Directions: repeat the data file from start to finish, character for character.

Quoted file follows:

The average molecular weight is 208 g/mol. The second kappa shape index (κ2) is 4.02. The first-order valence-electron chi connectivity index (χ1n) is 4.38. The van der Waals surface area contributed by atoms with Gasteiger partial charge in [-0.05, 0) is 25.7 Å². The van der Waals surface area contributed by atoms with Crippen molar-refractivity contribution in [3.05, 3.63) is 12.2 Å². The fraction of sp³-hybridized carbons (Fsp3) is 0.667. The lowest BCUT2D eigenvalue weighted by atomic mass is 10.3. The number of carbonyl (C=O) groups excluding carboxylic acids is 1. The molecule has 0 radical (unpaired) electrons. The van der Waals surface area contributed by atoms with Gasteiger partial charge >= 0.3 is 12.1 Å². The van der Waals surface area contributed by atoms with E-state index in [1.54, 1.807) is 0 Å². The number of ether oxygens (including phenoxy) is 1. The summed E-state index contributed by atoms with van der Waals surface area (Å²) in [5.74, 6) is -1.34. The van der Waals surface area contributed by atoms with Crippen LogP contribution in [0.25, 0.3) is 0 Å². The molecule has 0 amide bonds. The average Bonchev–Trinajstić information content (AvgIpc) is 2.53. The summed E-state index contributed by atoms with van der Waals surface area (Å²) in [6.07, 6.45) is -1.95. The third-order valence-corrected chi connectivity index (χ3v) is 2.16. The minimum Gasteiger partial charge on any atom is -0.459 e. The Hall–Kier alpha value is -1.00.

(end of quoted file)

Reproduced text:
The average molecular weight is 208 g/mol. The second kappa shape index (κ2) is 4.02. The first-order valence-electron chi connectivity index (χ1n) is 4.38. The van der Waals surface area contributed by atoms with Gasteiger partial charge in [-0.05, 0) is 25.7 Å². The van der Waals surface area contributed by atoms with Crippen molar-refractivity contribution in [3.05, 3.63) is 12.2 Å². The fraction of sp³-hybridized carbons (Fsp3) is 0.667. The lowest BCUT2D eigenvalue weighted by atomic mass is 10.3. The number of carbonyl (C=O) groups excluding carboxylic acids is 1. The molecule has 0 radical (unpaired) electrons. The van der Waals surface area contributed by atoms with Gasteiger partial charge >= 0.3 is 12.1 Å². The van der Waals surface area contributed by atoms with E-state index in [1.54, 1.807) is 0 Å². The number of ether oxygens (including phenoxy) is 1. The summed E-state index contributed by atoms with van der Waals surface area (Å²) in [5.74, 6) is -1.34. The van der Waals surface area contributed by atoms with Crippen LogP contribution in [0.25, 0.3) is 0 Å². The molecule has 0 amide bonds. The average Bonchev–Trinajstić information content (AvgIpc) is 2.53. The summed E-state index contributed by atoms with van der Waals surface area (Å²) in [6.07, 6.45) is -1.95. The third-order valence-corrected chi connectivity index (χ3v) is 2.16. The minimum Gasteiger partial charge on any atom is -0.459 e. The Hall–Kier alpha value is -1.00.